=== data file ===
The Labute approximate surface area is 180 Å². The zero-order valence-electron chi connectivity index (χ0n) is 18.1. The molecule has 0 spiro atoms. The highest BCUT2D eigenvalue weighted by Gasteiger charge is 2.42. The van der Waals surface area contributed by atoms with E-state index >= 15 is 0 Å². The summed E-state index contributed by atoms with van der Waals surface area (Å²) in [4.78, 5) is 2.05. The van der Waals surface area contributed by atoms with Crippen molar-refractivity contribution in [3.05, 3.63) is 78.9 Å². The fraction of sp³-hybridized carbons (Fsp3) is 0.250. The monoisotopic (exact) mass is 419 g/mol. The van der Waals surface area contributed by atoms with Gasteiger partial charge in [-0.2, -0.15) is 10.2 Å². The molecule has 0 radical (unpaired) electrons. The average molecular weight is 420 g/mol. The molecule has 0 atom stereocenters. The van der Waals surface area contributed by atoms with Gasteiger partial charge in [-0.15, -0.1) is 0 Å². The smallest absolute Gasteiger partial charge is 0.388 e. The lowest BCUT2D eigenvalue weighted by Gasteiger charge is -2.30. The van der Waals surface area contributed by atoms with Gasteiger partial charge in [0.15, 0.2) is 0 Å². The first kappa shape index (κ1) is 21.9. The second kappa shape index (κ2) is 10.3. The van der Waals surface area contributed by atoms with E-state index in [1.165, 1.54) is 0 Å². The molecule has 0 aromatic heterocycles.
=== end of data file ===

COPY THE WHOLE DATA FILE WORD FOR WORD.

The Labute approximate surface area is 180 Å². The zero-order valence-electron chi connectivity index (χ0n) is 18.1. The molecule has 0 spiro atoms. The highest BCUT2D eigenvalue weighted by Gasteiger charge is 2.42. The van der Waals surface area contributed by atoms with E-state index >= 15 is 0 Å². The summed E-state index contributed by atoms with van der Waals surface area (Å²) in [4.78, 5) is 2.05. The van der Waals surface area contributed by atoms with Crippen molar-refractivity contribution in [3.05, 3.63) is 78.9 Å². The fraction of sp³-hybridized carbons (Fsp3) is 0.250. The monoisotopic (exact) mass is 419 g/mol. The van der Waals surface area contributed by atoms with Gasteiger partial charge in [-0.2, -0.15) is 10.2 Å². The molecule has 0 radical (unpaired) electrons. The average molecular weight is 420 g/mol. The molecule has 0 atom stereocenters. The van der Waals surface area contributed by atoms with Gasteiger partial charge in [-0.15, -0.1) is 0 Å². The smallest absolute Gasteiger partial charge is 0.388 e. The lowest BCUT2D eigenvalue weighted by Gasteiger charge is -2.30. The van der Waals surface area contributed by atoms with Gasteiger partial charge in [0.15, 0.2) is 0 Å². The first kappa shape index (κ1) is 21.9. The second kappa shape index (κ2) is 10.3. The van der Waals surface area contributed by atoms with E-state index in [1.165, 1.54) is 0 Å². The molecule has 0 aromatic heterocycles.